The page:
Employees want to work for organisations that promote diversity and inclusion. Especially the younger generations. 83 percent of millennial are actively engaged when they believe their organisation fosters an inclusive culture.
There are about 1 billion people worldwide who have a disability. In the UK, people who are disabled are twice as likely to be unemployed. But having tools and devices that are accessible by design shows that your organisation is committed to a culture of inclusion. This, in turn, will widen your talent pool as it makes it easier for your employees to be more creative and do their work.
Accessible tools and devices are good for everyone. It could be a situational, temporary, or permanent disability, these tools make it easier for everyone to work fluidly, and in their best way.
This is caused by the location, such as poor lighting or a a loud room. For example, if you’re trying to have a meeting in a busy office or café, but aren’t able to hear what people are saying over the background noise. Live subtitles in Teams can make it easier to keep following the meeting.
A disability that is only temporary, such as a parent holding a child and only have one hand free. That parent can use Cortana to access any information they need at the time on their computer, hands free.
This is a life-changing permanent disability that changes the way a person performs in their normal life, including work. The narrator functionality can help by reading out what is on your screen if you have low/impaired vision.
Here are three ways modern technology can help foster an inclusive culture, no matter what type of disability you’re facing – be that permanent, temporary, or situational:
1. Built-in accessibility
Using a light, portable, and flexible device makes it easy for everyone to work anywhere they want. Surface devices are built with accessibility in mind. They’re also equipped with Windows 10 and Office 365 which have a set of built-in and third-party accessibility features to empower your employees to work in a way that suits them best. For example, Windows Hello lets you sign in with just a look or touch – no password needed.
There’s a range of visual, hearing, and mobility tools in the Ease of Access Center which lets employees customise their device experience. For example, you can customise the colour, font, and icon size and colours. Narration reads out your screen, while Dictation lets you talk to your device, which is helpful for those who are vision impaired or have light sensitivity.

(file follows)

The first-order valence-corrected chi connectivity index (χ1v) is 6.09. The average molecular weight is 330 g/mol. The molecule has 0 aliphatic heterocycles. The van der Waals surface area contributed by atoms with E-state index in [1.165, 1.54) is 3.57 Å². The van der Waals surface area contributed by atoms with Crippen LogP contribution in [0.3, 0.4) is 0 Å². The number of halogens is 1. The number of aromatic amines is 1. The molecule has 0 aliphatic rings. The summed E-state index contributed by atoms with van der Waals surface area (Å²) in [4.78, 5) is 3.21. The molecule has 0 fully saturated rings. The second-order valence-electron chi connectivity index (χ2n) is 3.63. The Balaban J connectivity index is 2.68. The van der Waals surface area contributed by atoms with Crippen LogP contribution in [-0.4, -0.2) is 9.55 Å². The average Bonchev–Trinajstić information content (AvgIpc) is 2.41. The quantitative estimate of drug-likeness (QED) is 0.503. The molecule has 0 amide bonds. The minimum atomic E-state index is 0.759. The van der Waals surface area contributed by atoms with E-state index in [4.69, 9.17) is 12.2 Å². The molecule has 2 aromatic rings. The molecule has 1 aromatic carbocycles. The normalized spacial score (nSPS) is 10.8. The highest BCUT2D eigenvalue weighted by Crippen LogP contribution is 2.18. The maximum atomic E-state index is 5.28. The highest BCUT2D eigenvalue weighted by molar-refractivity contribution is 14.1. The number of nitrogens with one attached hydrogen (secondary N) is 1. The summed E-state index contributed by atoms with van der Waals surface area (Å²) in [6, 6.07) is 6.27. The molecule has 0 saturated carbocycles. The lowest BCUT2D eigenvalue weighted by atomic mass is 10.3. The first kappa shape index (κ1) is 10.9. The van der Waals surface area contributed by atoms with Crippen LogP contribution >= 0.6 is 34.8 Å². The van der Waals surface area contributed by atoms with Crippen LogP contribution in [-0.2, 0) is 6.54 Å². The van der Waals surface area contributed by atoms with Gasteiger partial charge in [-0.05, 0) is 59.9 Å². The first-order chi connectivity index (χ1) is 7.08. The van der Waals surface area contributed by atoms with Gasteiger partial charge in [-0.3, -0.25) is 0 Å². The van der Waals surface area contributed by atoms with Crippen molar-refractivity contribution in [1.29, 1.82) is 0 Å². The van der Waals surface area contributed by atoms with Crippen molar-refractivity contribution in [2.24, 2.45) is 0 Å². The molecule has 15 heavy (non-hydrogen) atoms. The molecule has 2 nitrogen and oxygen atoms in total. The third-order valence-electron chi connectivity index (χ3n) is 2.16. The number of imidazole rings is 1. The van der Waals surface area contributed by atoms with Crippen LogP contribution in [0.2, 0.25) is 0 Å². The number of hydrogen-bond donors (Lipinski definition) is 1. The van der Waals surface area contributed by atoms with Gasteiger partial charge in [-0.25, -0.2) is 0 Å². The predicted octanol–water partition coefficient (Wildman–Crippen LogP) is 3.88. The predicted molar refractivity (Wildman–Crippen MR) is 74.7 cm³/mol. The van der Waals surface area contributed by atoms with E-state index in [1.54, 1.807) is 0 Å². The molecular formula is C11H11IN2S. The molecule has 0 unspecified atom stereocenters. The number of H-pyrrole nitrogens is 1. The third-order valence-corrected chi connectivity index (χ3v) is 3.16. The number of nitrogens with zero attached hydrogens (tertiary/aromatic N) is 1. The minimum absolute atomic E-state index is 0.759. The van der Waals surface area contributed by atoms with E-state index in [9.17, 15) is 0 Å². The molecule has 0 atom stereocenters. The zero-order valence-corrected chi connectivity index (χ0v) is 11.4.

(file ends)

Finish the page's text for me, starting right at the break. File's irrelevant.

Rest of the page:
2. Collaborative working
We are all now working more collaboratively with the rise of remote working. And this equals a rise of virtual collaboration spaces, such as Microsoft Teams.
Teams makes it easy for each employee to collaborate no matter what device they’re on or where they are. As an Office Application, it also benefits from a range of accessibility options, such as screen reader compatibility, colour theme, and notification options.
Communication is made easy – with chat, voice calls, video calls, and even meetings. This allows your team to communicate individually, or together as they see best.
Because Teams is your online hub, it’s easy to collaborate on all your documents without worrying about versioning. Customise your workspace with the apps your teams use, such as Planner, SharePoint, and more.
3. Inclusive presentations and meetings
Presentations are made even easier on PowerPoint. Not only can you ensure your presentation is accessible for everyone with the Accessibility Checker but includes live subtitles and captions. With support for 12 spoken languages, plus 60+ on-screen subtitles, it ensures everyone is included no matter where in the world they are.
Any recorded meetings on Teams and live events on Stream, and Yammer already support captions and subtitles. Soon, live Teams meetings will include live captions and subtitles for attendees who are deaf, hard of hearing, different levels of language proficiency, or are connecting from a busy location.
Why technology can help foster and inclusive culture
An organisation that includes everyone is a more innovative place. Because everyone has a chance to have their voices heard, they are happier, more productive, and more collaborative.
When you have the tools and devices that work for everyone, you’re opening up your organisation to a wider talent pool. You’ll not only attract new employees as a result but you’ll be more likely to retain existing employees too.